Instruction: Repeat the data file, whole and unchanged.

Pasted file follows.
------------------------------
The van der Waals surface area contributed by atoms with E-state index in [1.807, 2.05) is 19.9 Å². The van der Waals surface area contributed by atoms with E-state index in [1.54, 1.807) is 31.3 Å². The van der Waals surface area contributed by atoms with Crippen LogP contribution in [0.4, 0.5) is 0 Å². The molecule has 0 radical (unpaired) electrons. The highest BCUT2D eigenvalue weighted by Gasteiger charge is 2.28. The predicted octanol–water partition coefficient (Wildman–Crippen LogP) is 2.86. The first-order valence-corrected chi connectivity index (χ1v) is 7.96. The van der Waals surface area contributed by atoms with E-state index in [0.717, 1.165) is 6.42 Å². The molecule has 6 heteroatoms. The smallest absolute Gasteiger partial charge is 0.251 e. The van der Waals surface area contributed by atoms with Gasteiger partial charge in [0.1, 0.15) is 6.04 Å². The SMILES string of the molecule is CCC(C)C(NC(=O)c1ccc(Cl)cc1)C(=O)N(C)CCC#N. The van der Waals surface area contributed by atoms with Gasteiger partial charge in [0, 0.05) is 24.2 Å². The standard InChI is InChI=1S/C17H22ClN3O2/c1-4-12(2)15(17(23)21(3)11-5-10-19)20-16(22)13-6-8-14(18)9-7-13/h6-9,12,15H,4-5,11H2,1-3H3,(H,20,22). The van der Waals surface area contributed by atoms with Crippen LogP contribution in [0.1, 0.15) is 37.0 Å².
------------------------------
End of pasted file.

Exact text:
The van der Waals surface area contributed by atoms with E-state index in [1.807, 2.05) is 19.9 Å². The van der Waals surface area contributed by atoms with E-state index in [1.54, 1.807) is 31.3 Å². The van der Waals surface area contributed by atoms with Crippen LogP contribution in [0.4, 0.5) is 0 Å². The molecule has 0 radical (unpaired) electrons. The highest BCUT2D eigenvalue weighted by Gasteiger charge is 2.28. The predicted octanol–water partition coefficient (Wildman–Crippen LogP) is 2.86. The first-order valence-corrected chi connectivity index (χ1v) is 7.96. The van der Waals surface area contributed by atoms with E-state index in [0.717, 1.165) is 6.42 Å². The molecule has 6 heteroatoms. The smallest absolute Gasteiger partial charge is 0.251 e. The van der Waals surface area contributed by atoms with Gasteiger partial charge in [0.1, 0.15) is 6.04 Å². The SMILES string of the molecule is CCC(C)C(NC(=O)c1ccc(Cl)cc1)C(=O)N(C)CCC#N. The van der Waals surface area contributed by atoms with Gasteiger partial charge in [0, 0.05) is 24.2 Å². The standard InChI is InChI=1S/C17H22ClN3O2/c1-4-12(2)15(17(23)21(3)11-5-10-19)20-16(22)13-6-8-14(18)9-7-13/h6-9,12,15H,4-5,11H2,1-3H3,(H,20,22). The van der Waals surface area contributed by atoms with Crippen LogP contribution in [0.1, 0.15) is 37.0 Å².